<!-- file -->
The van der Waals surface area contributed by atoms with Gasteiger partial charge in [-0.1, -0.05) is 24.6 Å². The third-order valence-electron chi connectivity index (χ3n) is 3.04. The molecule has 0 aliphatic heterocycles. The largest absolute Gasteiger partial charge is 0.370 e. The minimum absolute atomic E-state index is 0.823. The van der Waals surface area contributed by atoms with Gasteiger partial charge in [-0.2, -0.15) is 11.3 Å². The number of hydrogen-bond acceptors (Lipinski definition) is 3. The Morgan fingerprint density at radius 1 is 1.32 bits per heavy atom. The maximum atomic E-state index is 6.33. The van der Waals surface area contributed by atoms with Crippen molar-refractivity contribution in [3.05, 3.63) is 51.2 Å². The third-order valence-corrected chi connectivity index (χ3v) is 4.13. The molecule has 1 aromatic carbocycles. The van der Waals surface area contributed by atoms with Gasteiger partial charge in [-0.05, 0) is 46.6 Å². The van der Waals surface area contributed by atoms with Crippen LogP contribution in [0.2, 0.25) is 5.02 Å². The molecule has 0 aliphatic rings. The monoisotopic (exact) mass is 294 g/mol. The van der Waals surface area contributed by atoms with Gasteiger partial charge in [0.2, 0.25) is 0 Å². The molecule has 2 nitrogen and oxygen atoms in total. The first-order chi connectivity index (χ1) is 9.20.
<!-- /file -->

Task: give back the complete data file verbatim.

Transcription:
The van der Waals surface area contributed by atoms with Gasteiger partial charge in [-0.1, -0.05) is 24.6 Å². The third-order valence-electron chi connectivity index (χ3n) is 3.04. The molecule has 0 aliphatic heterocycles. The largest absolute Gasteiger partial charge is 0.370 e. The minimum absolute atomic E-state index is 0.823. The van der Waals surface area contributed by atoms with Gasteiger partial charge in [-0.2, -0.15) is 11.3 Å². The number of hydrogen-bond acceptors (Lipinski definition) is 3. The Morgan fingerprint density at radius 1 is 1.32 bits per heavy atom. The maximum atomic E-state index is 6.33. The van der Waals surface area contributed by atoms with Crippen molar-refractivity contribution in [3.05, 3.63) is 51.2 Å². The third-order valence-corrected chi connectivity index (χ3v) is 4.13. The molecule has 1 aromatic carbocycles. The van der Waals surface area contributed by atoms with Gasteiger partial charge in [-0.05, 0) is 46.6 Å². The van der Waals surface area contributed by atoms with Crippen LogP contribution in [0.2, 0.25) is 5.02 Å². The molecule has 0 aliphatic rings. The monoisotopic (exact) mass is 294 g/mol. The van der Waals surface area contributed by atoms with Gasteiger partial charge in [0.2, 0.25) is 0 Å². The molecule has 2 nitrogen and oxygen atoms in total. The first-order chi connectivity index (χ1) is 9.20.